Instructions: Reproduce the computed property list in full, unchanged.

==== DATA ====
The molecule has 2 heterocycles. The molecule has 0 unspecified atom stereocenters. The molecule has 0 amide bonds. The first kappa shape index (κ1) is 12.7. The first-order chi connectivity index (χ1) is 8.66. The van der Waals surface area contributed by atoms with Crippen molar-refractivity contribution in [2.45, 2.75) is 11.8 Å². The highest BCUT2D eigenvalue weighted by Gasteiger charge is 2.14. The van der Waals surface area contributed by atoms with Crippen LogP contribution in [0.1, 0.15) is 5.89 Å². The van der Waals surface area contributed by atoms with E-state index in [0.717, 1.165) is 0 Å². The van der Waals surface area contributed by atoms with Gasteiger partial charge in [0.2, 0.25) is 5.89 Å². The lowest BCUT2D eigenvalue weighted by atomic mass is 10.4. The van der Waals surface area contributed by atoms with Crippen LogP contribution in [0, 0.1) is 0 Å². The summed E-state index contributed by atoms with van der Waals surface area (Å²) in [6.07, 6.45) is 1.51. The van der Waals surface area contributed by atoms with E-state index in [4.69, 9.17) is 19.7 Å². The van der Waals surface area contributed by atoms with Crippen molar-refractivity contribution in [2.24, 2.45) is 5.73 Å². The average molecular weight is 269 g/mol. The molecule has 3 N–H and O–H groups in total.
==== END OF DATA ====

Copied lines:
The molecule has 2 heterocycles. The molecule has 0 unspecified atom stereocenters. The molecule has 0 amide bonds. The first kappa shape index (κ1) is 12.7. The first-order chi connectivity index (χ1) is 8.66. The van der Waals surface area contributed by atoms with Crippen molar-refractivity contribution in [2.45, 2.75) is 11.8 Å². The highest BCUT2D eigenvalue weighted by Gasteiger charge is 2.14. The van der Waals surface area contributed by atoms with Crippen LogP contribution in [0.1, 0.15) is 5.89 Å². The van der Waals surface area contributed by atoms with E-state index in [0.717, 1.165) is 0 Å². The van der Waals surface area contributed by atoms with Gasteiger partial charge in [0.2, 0.25) is 5.89 Å². The lowest BCUT2D eigenvalue weighted by atomic mass is 10.4. The van der Waals surface area contributed by atoms with Crippen LogP contribution in [0, 0.1) is 0 Å². The summed E-state index contributed by atoms with van der Waals surface area (Å²) in [6.07, 6.45) is 1.51. The van der Waals surface area contributed by atoms with E-state index in [4.69, 9.17) is 19.7 Å². The van der Waals surface area contributed by atoms with Crippen molar-refractivity contribution in [2.24, 2.45) is 5.73 Å². The average molecular weight is 269 g/mol. The molecule has 3 N–H and O–H groups in total.